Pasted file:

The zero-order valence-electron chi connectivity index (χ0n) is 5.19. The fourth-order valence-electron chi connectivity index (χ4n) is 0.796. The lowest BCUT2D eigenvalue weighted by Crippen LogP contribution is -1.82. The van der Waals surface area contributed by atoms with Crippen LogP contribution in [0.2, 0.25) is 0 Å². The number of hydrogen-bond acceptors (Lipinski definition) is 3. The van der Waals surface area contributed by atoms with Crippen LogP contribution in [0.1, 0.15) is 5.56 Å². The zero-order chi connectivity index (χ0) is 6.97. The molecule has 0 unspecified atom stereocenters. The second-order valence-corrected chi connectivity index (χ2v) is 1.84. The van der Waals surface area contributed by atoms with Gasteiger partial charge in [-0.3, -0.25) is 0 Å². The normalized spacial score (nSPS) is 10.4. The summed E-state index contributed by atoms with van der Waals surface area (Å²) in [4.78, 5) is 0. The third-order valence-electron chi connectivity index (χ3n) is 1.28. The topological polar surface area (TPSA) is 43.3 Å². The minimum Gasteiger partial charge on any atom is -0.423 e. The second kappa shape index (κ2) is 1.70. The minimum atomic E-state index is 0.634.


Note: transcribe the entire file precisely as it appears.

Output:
The zero-order valence-electron chi connectivity index (χ0n) is 5.19. The fourth-order valence-electron chi connectivity index (χ4n) is 0.796. The lowest BCUT2D eigenvalue weighted by Crippen LogP contribution is -1.82. The van der Waals surface area contributed by atoms with Crippen LogP contribution in [0.2, 0.25) is 0 Å². The number of hydrogen-bond acceptors (Lipinski definition) is 3. The van der Waals surface area contributed by atoms with Crippen LogP contribution in [0.1, 0.15) is 5.56 Å². The zero-order chi connectivity index (χ0) is 6.97. The molecule has 0 unspecified atom stereocenters. The second-order valence-corrected chi connectivity index (χ2v) is 1.84. The van der Waals surface area contributed by atoms with Gasteiger partial charge in [-0.3, -0.25) is 0 Å². The normalized spacial score (nSPS) is 10.4. The summed E-state index contributed by atoms with van der Waals surface area (Å²) in [4.78, 5) is 0. The third-order valence-electron chi connectivity index (χ3n) is 1.28. The topological polar surface area (TPSA) is 43.3 Å². The minimum Gasteiger partial charge on any atom is -0.423 e. The second kappa shape index (κ2) is 1.70. The minimum atomic E-state index is 0.634.